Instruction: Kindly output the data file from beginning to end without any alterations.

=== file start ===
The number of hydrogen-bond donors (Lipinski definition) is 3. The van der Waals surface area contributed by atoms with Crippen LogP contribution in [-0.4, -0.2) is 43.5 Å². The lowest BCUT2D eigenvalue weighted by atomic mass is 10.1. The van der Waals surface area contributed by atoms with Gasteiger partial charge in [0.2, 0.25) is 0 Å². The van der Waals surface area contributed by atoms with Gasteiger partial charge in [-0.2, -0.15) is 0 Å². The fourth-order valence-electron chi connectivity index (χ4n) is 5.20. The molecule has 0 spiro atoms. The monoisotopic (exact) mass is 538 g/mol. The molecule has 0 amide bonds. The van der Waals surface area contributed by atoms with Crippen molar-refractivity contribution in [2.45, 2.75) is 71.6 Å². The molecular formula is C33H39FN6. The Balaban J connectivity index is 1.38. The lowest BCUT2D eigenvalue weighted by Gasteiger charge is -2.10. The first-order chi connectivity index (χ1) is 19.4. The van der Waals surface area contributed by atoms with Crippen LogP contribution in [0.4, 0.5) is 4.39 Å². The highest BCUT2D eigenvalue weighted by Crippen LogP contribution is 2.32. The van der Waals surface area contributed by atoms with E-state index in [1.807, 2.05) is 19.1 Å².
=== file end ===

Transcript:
The number of hydrogen-bond donors (Lipinski definition) is 3. The van der Waals surface area contributed by atoms with Crippen LogP contribution in [-0.4, -0.2) is 43.5 Å². The lowest BCUT2D eigenvalue weighted by atomic mass is 10.1. The van der Waals surface area contributed by atoms with Gasteiger partial charge in [0.2, 0.25) is 0 Å². The van der Waals surface area contributed by atoms with Gasteiger partial charge in [-0.2, -0.15) is 0 Å². The fourth-order valence-electron chi connectivity index (χ4n) is 5.20. The molecule has 0 spiro atoms. The monoisotopic (exact) mass is 538 g/mol. The molecule has 0 amide bonds. The van der Waals surface area contributed by atoms with Crippen molar-refractivity contribution in [2.45, 2.75) is 71.6 Å². The molecular formula is C33H39FN6. The Balaban J connectivity index is 1.38. The lowest BCUT2D eigenvalue weighted by Gasteiger charge is -2.10. The first-order chi connectivity index (χ1) is 19.4. The van der Waals surface area contributed by atoms with Crippen LogP contribution in [0.4, 0.5) is 4.39 Å². The highest BCUT2D eigenvalue weighted by Crippen LogP contribution is 2.32. The van der Waals surface area contributed by atoms with E-state index in [1.807, 2.05) is 19.1 Å².